Topic 2: Specialization and Trade

Learning Objectives

By the end of this section, you will be able to:

  • Define efficiency and understand its usefulness as a normative criterion
  • Explain Pareto Improvements

British politician and author Benjamin Disraeli once wrote: “There can be economy only when there is efficiency.” While this statement is most definitely an exaggeration, efficiency is a very important concept in economics.

In the introduction, we explored the need to develop a normative criterion for the evaluation of subjective questions. In economics, one of the most important normative criteria is efficiency. Efficiency, economic efficiency, and Pareto efficiency are essentially synonymous:

if we are in a position such that a person cannot be made better off without making someone else worse off, then this position is efficient.

An exchange at this point would be inefficient.

 For example, if you have a bag of your favourite candies, and a friend asks for one, as long as you feel as though you are losing something by giving him one, the exchange is inefficient – even if his increase in happiness means only a slight drop in yours. (Note that if giving him a candy makes you happier despite losing a candy, it could be efficient to exchange)

This is noticeably different than equitable, where resources are distributed in a fair manner. It follows that:

if we are in a position such that a person can be made better off without making someone else worse off, then this position is inefficient.

An exchange at this point would be efficient.

For example, if you accidentally purchase a ­pair of shoes that do not fit you but fit your friend, and your friend buys the same pair of shoes that do not fit her but fit you – you would both be made better off by trading shoes. This would be an efficient trade.  The position you were in was inefficient.

An efficient exchange occurs when changes can be made that will:

  1. Make someone better off, while
  2. Not making anyone worse off

These “win-win” opportunities happen to be quite rare, as they are usually acted upon. Such win-win’s also have a special classification: A Pareto Improvement. It is difficult to find a perfect example of a Pareto improvement, as most actions harm at least one party. Using this terminology, we can determine that:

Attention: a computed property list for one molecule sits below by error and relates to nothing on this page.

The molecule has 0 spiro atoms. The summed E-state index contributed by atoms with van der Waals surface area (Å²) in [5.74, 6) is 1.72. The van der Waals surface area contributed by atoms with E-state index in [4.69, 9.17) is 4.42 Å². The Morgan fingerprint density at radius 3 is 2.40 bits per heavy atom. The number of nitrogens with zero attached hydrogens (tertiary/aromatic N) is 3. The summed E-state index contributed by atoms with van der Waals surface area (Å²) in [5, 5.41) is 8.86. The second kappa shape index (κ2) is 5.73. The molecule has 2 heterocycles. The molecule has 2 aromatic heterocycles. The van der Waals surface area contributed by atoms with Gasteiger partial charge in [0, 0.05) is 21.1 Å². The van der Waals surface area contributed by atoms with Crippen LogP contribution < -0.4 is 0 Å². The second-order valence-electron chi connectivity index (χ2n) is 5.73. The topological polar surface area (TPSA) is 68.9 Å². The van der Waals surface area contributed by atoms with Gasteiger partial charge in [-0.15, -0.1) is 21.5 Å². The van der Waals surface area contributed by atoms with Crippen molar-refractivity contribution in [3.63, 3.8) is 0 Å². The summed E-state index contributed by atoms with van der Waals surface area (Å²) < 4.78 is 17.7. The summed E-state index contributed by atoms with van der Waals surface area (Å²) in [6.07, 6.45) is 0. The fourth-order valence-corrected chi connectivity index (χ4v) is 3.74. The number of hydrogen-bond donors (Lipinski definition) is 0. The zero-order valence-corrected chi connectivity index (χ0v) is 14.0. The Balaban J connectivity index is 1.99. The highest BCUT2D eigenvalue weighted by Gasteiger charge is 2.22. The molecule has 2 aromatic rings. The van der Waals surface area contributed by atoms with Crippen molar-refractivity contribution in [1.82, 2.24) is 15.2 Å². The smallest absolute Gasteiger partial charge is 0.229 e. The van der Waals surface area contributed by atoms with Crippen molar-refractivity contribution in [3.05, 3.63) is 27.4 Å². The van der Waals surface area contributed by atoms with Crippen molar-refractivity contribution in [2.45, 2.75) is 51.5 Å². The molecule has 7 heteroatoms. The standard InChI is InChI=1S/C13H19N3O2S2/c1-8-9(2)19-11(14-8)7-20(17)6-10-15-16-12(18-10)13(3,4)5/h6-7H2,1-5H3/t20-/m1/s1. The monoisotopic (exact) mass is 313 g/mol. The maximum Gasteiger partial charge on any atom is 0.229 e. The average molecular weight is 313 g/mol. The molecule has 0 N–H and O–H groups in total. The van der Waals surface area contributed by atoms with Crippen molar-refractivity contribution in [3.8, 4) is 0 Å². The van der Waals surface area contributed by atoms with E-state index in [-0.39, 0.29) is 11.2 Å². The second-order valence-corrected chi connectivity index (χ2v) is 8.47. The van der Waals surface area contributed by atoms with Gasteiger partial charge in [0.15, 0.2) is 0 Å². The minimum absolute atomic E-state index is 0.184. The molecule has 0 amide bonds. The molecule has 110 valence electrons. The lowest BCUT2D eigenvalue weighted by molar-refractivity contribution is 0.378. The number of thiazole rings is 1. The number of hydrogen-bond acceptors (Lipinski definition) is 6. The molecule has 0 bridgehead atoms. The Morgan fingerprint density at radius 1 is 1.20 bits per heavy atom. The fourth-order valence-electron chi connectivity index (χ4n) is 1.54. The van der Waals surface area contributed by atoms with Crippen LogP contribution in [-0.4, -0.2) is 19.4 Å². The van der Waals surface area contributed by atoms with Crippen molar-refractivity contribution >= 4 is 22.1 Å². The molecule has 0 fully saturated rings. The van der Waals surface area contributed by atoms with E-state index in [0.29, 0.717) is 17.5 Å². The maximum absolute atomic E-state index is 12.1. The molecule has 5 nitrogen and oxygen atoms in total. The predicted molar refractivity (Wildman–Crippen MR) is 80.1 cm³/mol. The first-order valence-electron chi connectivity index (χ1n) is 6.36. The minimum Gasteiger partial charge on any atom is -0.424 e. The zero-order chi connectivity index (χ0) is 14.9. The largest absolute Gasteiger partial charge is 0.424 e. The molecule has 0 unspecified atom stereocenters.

• A situation is efficient if there are no Pareto Improvements
  • A situation is inefficient if there are Pareto Improvements

In a situation where there is an opportunity for a Pareto Improvement, the opportunity should be taken advantage of. A major limitation of this metric is that it gives us no direction on the desirability of changes that make some people better off while making others worse off other than to say they are inefficient.

This limitation is important. To further develop this idea, we must follow the path of Vilfredo Pareto.

Economic History

(Credit: Wikimedia Commons)

Vilfredo Parato

The term Pareto Improvement is derived from the concept of Pareto Optimality and is specific to the optimal distribution of goods within a system.. The concept was developed by Italian economist Vilfredo Federico Damaso Pareto (1848 – 1923). At the age of 21, Pareto received a doctorate in engineering from the precursor to the Polytechnic University of Turin. His engineering background shaped the way he expressed economic theory by relying on graphs, maps, and statistical analysis to prove his hypotheses.

Over the years, Pareto became more disenfranchised from the Italian government, who he criticized for poorly handling labor strikes and social reforms. He believed democracy was fundamentally unsustainable and that a power elite would always rise and dominate the lower class. This interest in power laws and income distribution engaged him in political change. As it happens, Mussolini, the Italian dictator who would dominate Italian politics for many years, was inspired by Pareto’s ideas.

In economics, Pareto is best known for the concept of Pareto-optimal allocation of resources, and his law of income distribution. He also did work in consumer theory to show the utility of goods need not be measured to derive results.

Glossary

Efficient
A position such that a person cannot be made better off without making someone else worse off.
Equitable
A solution that is ethically or legally just and fair, but may not be wholly satisfactory to any or all the involved parties.
Inefficient
A position in such that a person can make at least one person better off without making someone worse off.
Parato Improvement
An action done in an economy that harms no one and helps at least one person.

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2.1 Economic Efficiency by University of Victoria is licensed under a Creative Commons Attribution 4.0 International License, except where otherwise noted.

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